Pasadena Landlord Lawsuit Invalidated


PASADENA, California – A lawsuit brought by the California Apartment Association (CAA) against the City of Pasadena has been dismissed by Judge Mary H. Strobel, who ruled in favor of the city and against the landlord lobby's claims that Measure H was unconstitutional. The ruling is a victory for tenants' rights advocates who fought for the passage of Measure H, a ballot initiative that amended the Pasadena City Charter to establish rent control and tenant protections in the city.

The lawsuit, brought by the CAA and five Pasadena landlords, alleged that Measure H was invalid and unconstitutional and that it constituted a charter revision rather than a charter amendment. The petitioners claimed that the measure substantially altered the city's basic government plan and that it reserved too many seats on the Rental Housing Board for tenants. However, Judge Strobel disagreed with these arguments, denying every substantive motion in their suit.

"The court concludes that Measure H is an amendment to the Charter and that enactment of Measure H by initiative did not violate article XI, section 3(b) of the California Constitution," Judge Strobel wrote in her ruling. "The voters could rationally conclude that it was necessary to limit the number of landlords on the Board to prevent those who have traditionally controlled the rental market in City from dominating the Board."

Measure H, which passed last November with nearly 54% of the vote, went into effect on December 22, 2022, becoming Article XVIII of the Pasadena City Charter. The measure establishes a rent stabilization program that limits annual rent increases to 5% and requires landlords to have a just cause for evictions. It also creates a Rental Housing Board composed of seven tenant representatives and four at-large seats for any Pasadena resident. The board will oversee the implementation and enforcement of the program.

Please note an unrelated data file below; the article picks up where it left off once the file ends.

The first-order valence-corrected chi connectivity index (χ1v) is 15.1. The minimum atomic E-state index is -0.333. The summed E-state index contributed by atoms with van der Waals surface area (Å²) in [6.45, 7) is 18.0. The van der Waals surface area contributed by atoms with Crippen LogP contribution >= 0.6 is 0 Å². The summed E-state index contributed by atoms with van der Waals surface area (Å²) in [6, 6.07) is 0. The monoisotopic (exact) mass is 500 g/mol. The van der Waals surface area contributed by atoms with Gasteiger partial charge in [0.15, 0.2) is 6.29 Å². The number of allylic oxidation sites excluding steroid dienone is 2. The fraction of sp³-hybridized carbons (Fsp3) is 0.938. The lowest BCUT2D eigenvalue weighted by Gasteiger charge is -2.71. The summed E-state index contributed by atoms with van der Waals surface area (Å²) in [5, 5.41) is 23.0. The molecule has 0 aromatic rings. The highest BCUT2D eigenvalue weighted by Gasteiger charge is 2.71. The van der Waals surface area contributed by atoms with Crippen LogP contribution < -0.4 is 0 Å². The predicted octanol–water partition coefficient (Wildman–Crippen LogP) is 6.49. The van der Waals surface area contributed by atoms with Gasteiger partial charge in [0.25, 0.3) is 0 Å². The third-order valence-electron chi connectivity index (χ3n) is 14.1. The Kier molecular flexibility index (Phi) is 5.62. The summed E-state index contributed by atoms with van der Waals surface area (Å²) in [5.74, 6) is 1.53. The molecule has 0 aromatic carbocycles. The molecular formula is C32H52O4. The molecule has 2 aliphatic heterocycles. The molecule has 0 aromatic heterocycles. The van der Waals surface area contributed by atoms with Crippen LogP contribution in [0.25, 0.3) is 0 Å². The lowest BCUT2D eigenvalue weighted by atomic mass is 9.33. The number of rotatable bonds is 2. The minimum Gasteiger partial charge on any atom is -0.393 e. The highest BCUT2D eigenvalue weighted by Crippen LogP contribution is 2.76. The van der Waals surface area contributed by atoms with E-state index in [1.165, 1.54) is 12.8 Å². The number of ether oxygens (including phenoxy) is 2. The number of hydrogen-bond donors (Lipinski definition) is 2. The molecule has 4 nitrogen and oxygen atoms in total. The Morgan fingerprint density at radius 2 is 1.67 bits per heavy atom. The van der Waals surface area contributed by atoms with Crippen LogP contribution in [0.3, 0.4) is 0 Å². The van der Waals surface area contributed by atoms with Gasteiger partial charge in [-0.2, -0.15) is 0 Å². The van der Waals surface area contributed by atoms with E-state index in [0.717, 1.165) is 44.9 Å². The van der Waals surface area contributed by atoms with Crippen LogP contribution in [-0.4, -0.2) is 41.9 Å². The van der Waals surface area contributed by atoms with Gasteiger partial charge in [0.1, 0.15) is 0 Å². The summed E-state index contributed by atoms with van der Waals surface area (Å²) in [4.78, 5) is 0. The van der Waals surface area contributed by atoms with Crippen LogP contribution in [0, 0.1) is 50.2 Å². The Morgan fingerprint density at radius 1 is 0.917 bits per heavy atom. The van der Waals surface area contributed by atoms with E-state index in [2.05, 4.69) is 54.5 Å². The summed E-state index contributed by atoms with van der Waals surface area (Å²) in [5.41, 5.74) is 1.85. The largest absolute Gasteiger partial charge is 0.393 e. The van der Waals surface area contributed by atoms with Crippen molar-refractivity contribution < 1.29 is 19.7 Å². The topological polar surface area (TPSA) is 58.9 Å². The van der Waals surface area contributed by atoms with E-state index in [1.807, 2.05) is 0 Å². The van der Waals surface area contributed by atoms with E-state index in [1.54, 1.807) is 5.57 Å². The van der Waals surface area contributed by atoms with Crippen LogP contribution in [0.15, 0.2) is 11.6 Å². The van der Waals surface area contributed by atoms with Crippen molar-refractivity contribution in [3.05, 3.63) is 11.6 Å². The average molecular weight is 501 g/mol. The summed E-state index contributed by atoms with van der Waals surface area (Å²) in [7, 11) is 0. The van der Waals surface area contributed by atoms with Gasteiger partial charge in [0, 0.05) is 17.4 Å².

The Pasadena Tenants Union, Affordable Pasadena, and the Intervenors in the lawsuit welcomed Judge Strobel's ruling, saying that it affirmed the voters' decision to enact rent control and tenant protections in Pasadena. "We are relieved that these frivolous claims can now be put to rest and we can get back to work creating safe and fair conditions for tenants in Pasadena," they said in a statement. "We look forward to the appointment of the Pasadena Rental Housing Board in April and its work commencing in May."

Tenant advocates also emphasized the importance of educating tenants on their rights under Article XVIII. "Many tenants were too scared to force the issue. I respond to tenant inquiries at the Pasadena Tenants Union and they have questions all the time about the status of the lawsuit; they were very scared! Now it’s resolved!" said Liberty McCoy, a tenant and board member of Affordable Pasadena. "Article XVIII has survived legal scrutiny and the city can continue forward with its implementation."

The ruling is a significant victory for the rent control movement in California, which has faced opposition from landlord groups and real estate interests. Other cities in the state, including Los Angeles and San Francisco, have already established rent control programs, and more are considering similar measures to address the affordable housing crisis.

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